Militarisation of Syrian revolution

 28 Mar 2013 - 5:20

 

After the revolution in Syria entered its third year, the Arab League has finally admitted that revolution has erupted in one of its member states, and decided to offer Syria’s vacant seat to the National Coalition until the formation of an elected government.

UN-Arab League envoy Lakhdar Brahimi has previously warned that unless the international community brings to an end the conflict in Syria in 2013, there is a high possibly of collapse of the state in Syria. Brahimi said Syria may turn into another Somalia and the number of fatalities will rise to more than 100,000.

Despite Brahimi’s warnings, the Arab League has kept issuing statements and calling on different parties to find a solution to the conflict.

Notwithstanding its late decision, the Arab League still does not know how to support the revolution and how member states can provide the Syrian opposition with weapons to defend themselves against the Assad regime’s armoury.

The tragic situation in Syria and the hesitation to support the revolution is very similar to what happened with the Libyans and Yemenis, who finally got support through International resolutions and GCC initiatives, respectively. The delays in providing support resulted in increasing extremism and militarisation of the societies in those countries.

Recently, CNN aired the story of a man in his twenties who was an active participant in the peaceful Syrian uprising, but later resorted to arms when they were confronted with tanks and rockets of the regime. Gradually, he found himself in Al Nusra Front, the most effective group fighting the Assad regime.

Ruthless civil war is now raging inside Syria and the state has become paralyzed and could be considered one of the failed states, according to the international classification of such states. Co-existence among the different sections of society has become more difficult as revenge and hatred prevail everywhere in the country. 

At the international level, Syria has lost its independence and has become a plaything in the hands of regional and international players who invest in killing, exporting weapons and hiring mercenaries to fight the bloody Ba’ath regime, which is backed by Moscow and Tehran.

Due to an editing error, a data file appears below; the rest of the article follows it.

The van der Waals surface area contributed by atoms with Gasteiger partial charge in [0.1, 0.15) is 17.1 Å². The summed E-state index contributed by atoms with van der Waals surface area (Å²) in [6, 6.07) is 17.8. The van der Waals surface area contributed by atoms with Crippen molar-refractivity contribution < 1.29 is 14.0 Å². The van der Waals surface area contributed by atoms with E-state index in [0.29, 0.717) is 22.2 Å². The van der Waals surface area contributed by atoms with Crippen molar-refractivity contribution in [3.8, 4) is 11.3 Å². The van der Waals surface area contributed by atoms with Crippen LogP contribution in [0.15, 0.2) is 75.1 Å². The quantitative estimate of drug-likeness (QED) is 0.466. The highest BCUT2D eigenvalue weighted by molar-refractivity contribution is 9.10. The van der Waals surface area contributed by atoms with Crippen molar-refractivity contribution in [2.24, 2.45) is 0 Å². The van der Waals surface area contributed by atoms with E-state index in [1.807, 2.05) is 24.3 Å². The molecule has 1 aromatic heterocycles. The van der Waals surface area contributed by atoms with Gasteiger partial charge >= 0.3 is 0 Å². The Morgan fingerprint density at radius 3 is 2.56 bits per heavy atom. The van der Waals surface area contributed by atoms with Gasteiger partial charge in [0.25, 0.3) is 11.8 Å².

Has the train of the Arab Spring revolution come to screeching halt at the borders of Damascus? Has the world lost hope of finding a peaceful political settlement or democratic alternative to the violence in Syria? 

It is said that when a former prisoner becomes jailer he does what his jailers did. Everybody in the Arab world has made his own contribution to creating prisoners and jailers, and we are reaping what we sowed.

 

 

After the revolution in Syria entered its third year, the Arab League has finally admitted that revolution has erupted in one of its member states, and decided to offer Syria’s vacant seat to the National Coalition until the formation of an elected government.

UN-Arab League envoy Lakhdar Brahimi has previously warned that unless the international community brings to an end the conflict in Syria in 2013, there is a high possibly of collapse of the state in Syria. Brahimi said Syria may turn into another Somalia and the number of fatalities will rise to more than 100,000.

Despite Brahimi’s warnings, the Arab League has kept issuing statements and calling on different parties to find a solution to the conflict.

Notwithstanding its late decision, the Arab League still does not know how to support the revolution and how member states can provide the Syrian opposition with weapons to defend themselves against the Assad regime’s armoury.

The tragic situation in Syria and the hesitation to support the revolution is very similar to what happened with the Libyans and Yemenis, who finally got support through International resolutions and GCC initiatives, respectively. The delays in providing support resulted in increasing extremism and militarisation of the societies in those countries.

Recently, CNN aired the story of a man in his twenties who was an active participant in the peaceful Syrian uprising, but later resorted to arms when they were confronted with tanks and rockets of the regime. Gradually, he found himself in Al Nusra Front, the most effective group fighting the Assad regime.

Ruthless civil war is now raging inside Syria and the state has become paralyzed and could be considered one of the failed states, according to the international classification of such states. Co-existence among the different sections of society has become more difficult as revenge and hatred prevail everywhere in the country. 

At the international level, Syria has lost its independence and has become a plaything in the hands of regional and international players who invest in killing, exporting weapons and hiring mercenaries to fight the bloody Ba’ath regime, which is backed by Moscow and Tehran.

Has the train of the Arab Spring revolution come to screeching halt at the borders of Damascus? Has the world lost hope of finding a peaceful political settlement or democratic alternative to the violence in Syria? 

It is said that when a former prisoner becomes jailer he does what his jailers did. Everybody in the Arab world has made his own contribution to creating prisoners and jailers, and we are reaping what we sowed.